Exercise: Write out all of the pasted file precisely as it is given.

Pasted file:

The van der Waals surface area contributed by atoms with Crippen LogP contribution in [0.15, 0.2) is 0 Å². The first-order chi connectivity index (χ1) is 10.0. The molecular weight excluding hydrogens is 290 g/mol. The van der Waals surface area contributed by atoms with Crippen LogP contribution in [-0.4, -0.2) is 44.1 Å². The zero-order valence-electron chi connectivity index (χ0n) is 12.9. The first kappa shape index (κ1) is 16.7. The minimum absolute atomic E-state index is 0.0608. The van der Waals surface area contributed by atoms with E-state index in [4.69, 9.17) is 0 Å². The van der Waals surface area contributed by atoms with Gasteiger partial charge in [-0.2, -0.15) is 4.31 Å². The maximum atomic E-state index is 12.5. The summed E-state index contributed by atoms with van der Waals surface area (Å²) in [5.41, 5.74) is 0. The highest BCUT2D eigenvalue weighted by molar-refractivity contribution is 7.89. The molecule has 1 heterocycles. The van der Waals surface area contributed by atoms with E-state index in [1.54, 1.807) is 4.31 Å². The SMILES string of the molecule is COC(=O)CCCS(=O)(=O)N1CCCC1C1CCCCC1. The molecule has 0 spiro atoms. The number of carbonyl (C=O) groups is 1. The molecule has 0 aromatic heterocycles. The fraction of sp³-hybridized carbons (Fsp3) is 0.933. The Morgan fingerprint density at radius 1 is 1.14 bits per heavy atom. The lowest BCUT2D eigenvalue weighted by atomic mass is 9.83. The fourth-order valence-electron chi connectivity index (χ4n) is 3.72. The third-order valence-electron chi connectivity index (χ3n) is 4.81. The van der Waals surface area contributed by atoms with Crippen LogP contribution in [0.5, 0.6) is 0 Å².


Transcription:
The van der Waals surface area contributed by atoms with Crippen LogP contribution in [0.15, 0.2) is 0 Å². The first-order chi connectivity index (χ1) is 10.0. The molecular weight excluding hydrogens is 290 g/mol. The van der Waals surface area contributed by atoms with Crippen LogP contribution in [-0.4, -0.2) is 44.1 Å². The zero-order valence-electron chi connectivity index (χ0n) is 12.9. The first kappa shape index (κ1) is 16.7. The minimum absolute atomic E-state index is 0.0608. The van der Waals surface area contributed by atoms with E-state index in [4.69, 9.17) is 0 Å². The van der Waals surface area contributed by atoms with Gasteiger partial charge in [-0.2, -0.15) is 4.31 Å². The maximum atomic E-state index is 12.5. The summed E-state index contributed by atoms with van der Waals surface area (Å²) in [5.41, 5.74) is 0. The highest BCUT2D eigenvalue weighted by molar-refractivity contribution is 7.89. The molecule has 1 heterocycles. The van der Waals surface area contributed by atoms with E-state index in [1.54, 1.807) is 4.31 Å². The SMILES string of the molecule is COC(=O)CCCS(=O)(=O)N1CCCC1C1CCCCC1. The molecule has 0 spiro atoms. The number of carbonyl (C=O) groups is 1. The molecule has 0 aromatic heterocycles. The fraction of sp³-hybridized carbons (Fsp3) is 0.933. The Morgan fingerprint density at radius 1 is 1.14 bits per heavy atom. The lowest BCUT2D eigenvalue weighted by atomic mass is 9.83. The fourth-order valence-electron chi connectivity index (χ4n) is 3.72. The third-order valence-electron chi connectivity index (χ3n) is 4.81. The van der Waals surface area contributed by atoms with Crippen LogP contribution in [0.5, 0.6) is 0 Å².